KINSELLA: Lametti and Mendocino must resign or be voted out by Canadians ASAP – Toronto Sun

Publishing date:

Nov 26, 2022  •  1 hour ago  •  3 minute read

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Canada's Prime Minister Justin Trudeau arrives with Canada's Minister of Justice and Attorney General of Canada David Lametti, Canada's Deputy Prime Minister and Minister of Finance Chrystia Freeland, and Canada's Minister of Public Safety Marco Mendicino at a news conference in Ottawa, Ontario, Canada, on Feb. 23, 2022.
Canada’s Prime Minister Justin Trudeau arrives with Canada’s Minister of Justice and Attorney General of Canada David Lametti, Canada’s Deputy Prime Minister and Minister of Finance Chrystia Freeland, and Canada’s Minister of Public Safety Marco Mendicino at a news conference in Ottawa, Ontario, Canada, on Feb. 23, 2022. Photo by Patrick Doyle /Reuters

REYKJAVIK — Iceland is a bit like Canada. It is.

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Snow, ice, short days in winter. Bustling cities surrounded by rugged countryside. Hardy, stoic people.

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Like Canada, too, something unexpected has happened to its politics: Icelanders have given up on the political center. Like us, their politics now pinballs between Left and Right.

And protests. In Canada, we’ve always had protests, but nothing like what we’ve seen in recent months — Ottawa, B.C., Alberta, Windsor. Protests against vaccinations, protests against public health suggestions, protests against just about every decision governments make, now.

Same thing here. It all started with the economic crisis of 2008-2009. Just like in the United States and Canada, images of bankers being bailed out by governments — while regular folks lost their jobs and their homes — produced an avalanche of outrage here.

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In America, the events of 2008-2009 led to the birth of the Occupy Movement on the Left. On the Right, it created the Tea Party, which took over the Republican Party. Which took over the White House. (Donald Trump, prop.)

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A similar tale unfolded in Iceland, on a much lesser scale, of course. The global financial collapse caused an actual popular uprising here. The protests went on for months, were violent, and ultimately led to Iceland’s first-ever Left-wing government. It didn’t last long. The Right came back, then the Left, and on and on.

As in the U.S., as now in Canada, the Icelandic political center became unpopular. Conciliation and compromise became an emblem of weakness. The center was for losers.

The consequences of that, in Iceland and other democracies, are self-evident. The emboldened Right gave in to its worst instincts — Trump attempting to ban Muslims, permanently separating migrant children from their parents, advocating violence against people with a different view. And far-Right leaders triumphing in Italy, Sweden and other places.

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And the liberal Left? It became illiberal. When granted the privilege of power, it gave in to its darker side, too.

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Evidence of that was seen, this week, with the astonishing text exchanges between Canada’s ministers of justice and public safety — a former law professor and a former Crown Attorney, respectively, incredibly — musing about deploying tanks against Canadian civilians.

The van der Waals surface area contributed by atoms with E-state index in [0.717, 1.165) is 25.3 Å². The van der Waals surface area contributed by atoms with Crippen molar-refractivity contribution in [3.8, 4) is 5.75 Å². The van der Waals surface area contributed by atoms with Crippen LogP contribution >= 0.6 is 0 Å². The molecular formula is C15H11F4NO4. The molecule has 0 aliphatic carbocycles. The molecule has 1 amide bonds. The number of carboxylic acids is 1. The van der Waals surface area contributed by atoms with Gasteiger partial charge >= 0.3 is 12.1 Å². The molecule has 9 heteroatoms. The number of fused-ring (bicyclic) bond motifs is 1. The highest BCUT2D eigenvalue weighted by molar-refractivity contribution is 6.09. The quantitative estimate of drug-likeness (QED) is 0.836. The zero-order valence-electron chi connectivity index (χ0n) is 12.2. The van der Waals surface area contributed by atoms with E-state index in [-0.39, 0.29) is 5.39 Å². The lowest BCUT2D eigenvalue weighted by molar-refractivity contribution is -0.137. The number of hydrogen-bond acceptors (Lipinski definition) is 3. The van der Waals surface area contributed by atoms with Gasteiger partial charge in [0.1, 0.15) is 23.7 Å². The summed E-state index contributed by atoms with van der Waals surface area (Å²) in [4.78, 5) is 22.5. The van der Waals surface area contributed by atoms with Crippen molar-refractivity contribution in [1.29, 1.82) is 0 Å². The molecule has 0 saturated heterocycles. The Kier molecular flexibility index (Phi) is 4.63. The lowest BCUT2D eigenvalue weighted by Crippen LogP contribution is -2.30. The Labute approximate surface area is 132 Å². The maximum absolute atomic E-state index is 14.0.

Justice Minister David Lametti: “You need to get the police to move. And the CAF if necessary. Too many people are being seriously adversely impacted by what is an occupation.”

Public Safety Minister Marco Mendicino: “How many tanks are you asking for?”

Mendicino then said he would ask the Minister of National Defence how many tanks were available.

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Now, this writer favored the application of the Emergencies Act at the precise moment Diagolon white supremacists were detained with a cache of firearms, on their way to an Alberta border crossing to allegedly murder police officers. I also favoured it being used when lunatics blocked border crossings elsewhere in Canada, halting billions in vital trade.

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I opposed the Ottawa occupation, too. On that occasion, they lost me when they defaced the statue of Terry Fox, and urinated on the War Memorial.

I did not, however, ever favour using tanks against civilians in Ottawa. No sane person would. Ever.

The Minister of Justice and the Minister of Public Safety apparently did. So said their aforementioned text messages, disclosed at the federal inquiry into the application of the Emergencies Act.

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The ministers are now claiming that they were “just joking” about using tanks on people. That, of course, is what the leader of the aforementioned Diagolon neo-Nazis said when it emerged that he expressed his desire to rape the wife of the Conservative Party leader: he was “just joking.”

Sorry, but “just joking” doesn’t quite cut it, then or now.

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In times like these — when anger is everywhere, when the political center will not hold — the legal responsibility of people wielding great power is to exercise restraint and judgment. Their duty is to do all that they can to provide what our Constitution describes as peace, order and good government.

This appalling episode is none of those. It is not peace, it is not order, it is decidedly not good government. It is recklessness and madness. Not a joke.

These two ministers must resign. Failing that, they must be fired.

And if none of that happens, as is likely? With their ballots, at the earliest opportunity, they must be removed by the Canadian people.

You know: the people these two men wanted to use tanks against.